Chiefs Wide Receivers Go Green at Local Elementary School

Posted Apr 21, 2016

Chiefs wide receivers take a lesson on harvesting with Central Elementary fourth grade class

The Kansas City Chiefs wide receivers group showed off their green thumbs as they surprised Central Elementary’s fourth grade class during their yearly harvesting project.

The Chiefs Community Caring Team teamed up with Kansas City Community Gardens (KCCG) to join Central’s “Green Team,” made up of 24 fourth grade students with good scores in testing, behavior and attitudes.

The group planted and harvested vegetables in their spring garden as part of their yearly science curriculum.

Nine Chiefs receivers got to trade fields for the day, getting their hands dirty planting potatoes, broccoli, lettuce, spinach, green beans, carrots and radishes.

“Just us showing up and seeing their faces and being able to have conversations and interact with them, I think that’s the biggest thing,” receiver Jeremy Maclin said, “and obviously planting some fresh vegetables for those guys so they can eat clean. It was a really good day.”

Taking the Chiefs outside of their element, the students got a chance to do teaching of their own, showing their local heroes how to weed, sow, plant, water and harvest their very own vegetables.

“This is an awesome opportunity for us to come out in the community and work with some kids that have been learning about gardening,” receiver Chris Conley said. “They set the kids loose, and they got to teach us what they've learned about creating gardens, staying sustainable and growing their own food.”

In the school’s 10th year of its science-based project, KCCG’s schoolyard gardens coordinator MariAnna Henggeler expressed the importance of learning and integrating natural and fresh foods into their everyday lifestyles.

“Even if kids do eat vegetables on a regular basis, which not a lot do, a lot of them haven't seen that whole process of watching it go from a seed to the table,” Henggeler said. ‘’This is just exposing them to the process of growing and what it takes to grow. And also letting them taste new things that a lot of them haven't tried before.”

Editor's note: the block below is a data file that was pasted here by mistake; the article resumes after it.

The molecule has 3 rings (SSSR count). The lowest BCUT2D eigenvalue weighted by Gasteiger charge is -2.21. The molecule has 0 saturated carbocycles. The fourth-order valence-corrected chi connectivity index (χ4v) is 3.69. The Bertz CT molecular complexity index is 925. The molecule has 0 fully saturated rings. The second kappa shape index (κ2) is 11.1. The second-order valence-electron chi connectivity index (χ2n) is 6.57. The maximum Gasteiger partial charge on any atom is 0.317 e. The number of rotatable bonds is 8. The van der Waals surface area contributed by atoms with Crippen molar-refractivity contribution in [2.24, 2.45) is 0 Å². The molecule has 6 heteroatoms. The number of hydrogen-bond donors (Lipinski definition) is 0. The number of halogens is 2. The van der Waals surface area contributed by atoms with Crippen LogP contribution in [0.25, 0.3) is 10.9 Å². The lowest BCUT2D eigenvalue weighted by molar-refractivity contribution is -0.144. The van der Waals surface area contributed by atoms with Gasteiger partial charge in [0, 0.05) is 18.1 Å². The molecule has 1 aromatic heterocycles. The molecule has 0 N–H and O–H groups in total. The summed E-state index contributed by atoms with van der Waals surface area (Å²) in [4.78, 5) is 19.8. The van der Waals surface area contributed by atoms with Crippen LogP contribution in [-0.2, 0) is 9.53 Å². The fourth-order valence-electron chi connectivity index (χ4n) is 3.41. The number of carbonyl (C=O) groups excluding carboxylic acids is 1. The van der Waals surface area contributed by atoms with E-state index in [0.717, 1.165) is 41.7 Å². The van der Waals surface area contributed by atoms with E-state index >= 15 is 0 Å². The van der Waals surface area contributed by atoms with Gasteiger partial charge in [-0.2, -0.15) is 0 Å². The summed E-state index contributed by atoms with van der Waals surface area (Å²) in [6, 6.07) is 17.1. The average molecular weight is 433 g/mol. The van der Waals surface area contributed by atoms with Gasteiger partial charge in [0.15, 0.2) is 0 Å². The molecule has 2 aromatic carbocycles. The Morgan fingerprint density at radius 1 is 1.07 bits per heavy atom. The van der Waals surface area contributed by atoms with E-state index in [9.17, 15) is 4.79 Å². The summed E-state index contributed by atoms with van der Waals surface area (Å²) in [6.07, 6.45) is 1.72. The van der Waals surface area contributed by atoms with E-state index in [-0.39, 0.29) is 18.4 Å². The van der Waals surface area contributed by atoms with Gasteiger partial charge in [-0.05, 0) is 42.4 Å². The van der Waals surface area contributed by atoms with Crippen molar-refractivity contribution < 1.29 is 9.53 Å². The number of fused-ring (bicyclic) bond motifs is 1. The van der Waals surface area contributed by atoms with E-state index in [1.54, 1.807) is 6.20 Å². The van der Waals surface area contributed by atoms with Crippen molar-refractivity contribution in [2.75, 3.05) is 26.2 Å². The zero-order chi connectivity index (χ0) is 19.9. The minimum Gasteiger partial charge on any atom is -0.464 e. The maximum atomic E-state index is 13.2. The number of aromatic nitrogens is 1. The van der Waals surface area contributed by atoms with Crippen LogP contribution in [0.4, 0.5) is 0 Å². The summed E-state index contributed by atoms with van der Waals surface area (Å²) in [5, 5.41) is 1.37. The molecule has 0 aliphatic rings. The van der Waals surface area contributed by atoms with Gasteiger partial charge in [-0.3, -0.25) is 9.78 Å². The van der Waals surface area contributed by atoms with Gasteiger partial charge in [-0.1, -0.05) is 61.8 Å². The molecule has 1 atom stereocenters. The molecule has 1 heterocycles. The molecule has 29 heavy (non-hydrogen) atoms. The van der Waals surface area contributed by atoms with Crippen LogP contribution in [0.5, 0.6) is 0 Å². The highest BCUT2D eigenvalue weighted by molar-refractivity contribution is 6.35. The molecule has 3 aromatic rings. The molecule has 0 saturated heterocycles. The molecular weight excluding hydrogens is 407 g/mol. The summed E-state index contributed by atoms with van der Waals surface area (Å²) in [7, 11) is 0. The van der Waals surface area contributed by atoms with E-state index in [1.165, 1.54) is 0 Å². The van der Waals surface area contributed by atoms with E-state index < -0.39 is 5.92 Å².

Aside from a lesson on harvesting with their favorite Chiefs players, students were also taught the correlation of taking the proper steps to reach a final conclusion in everyday situations, including ones on the football field.

“The lessons that you learn in life are important,” Maclin said. “They had to know exactly how to plant the plant, how to cover it and how to water it because those things matter. If it matters in the garden, it matters in other places—just like in life.”

2016 signifies the third consecutive year of the Chiefs partnering with KCCG. Together, they educate the Kansas City community on improved nutrition, reduced food costs and locally grown and sustainable food.

“I think it's extremely important for us to show that this stuff matters to us. It’s not always football for us,” Maclin added.

“That's what it’s all about—building a future,” receiver Rod Streater said. “Show these kids that we love to give back in the community even when we're not playing football.”

“It’s always a fourth grade project, so they're really excited to garden in general,” Henggeler added. “But having the Chiefs out here, people that they look up to, and having these guys encouraging them, I think that it’s great too.”


KCCG is a not-for-profit organization that provides self-help and educational assistance to individuals in low-income areas and community groups in the metropolitan area. KCCG teaches individuals to grow their own food from garden plots located in backyards, vacant lots, school yards and other community sites.

For more information on Kansas City Community Gardens, visit

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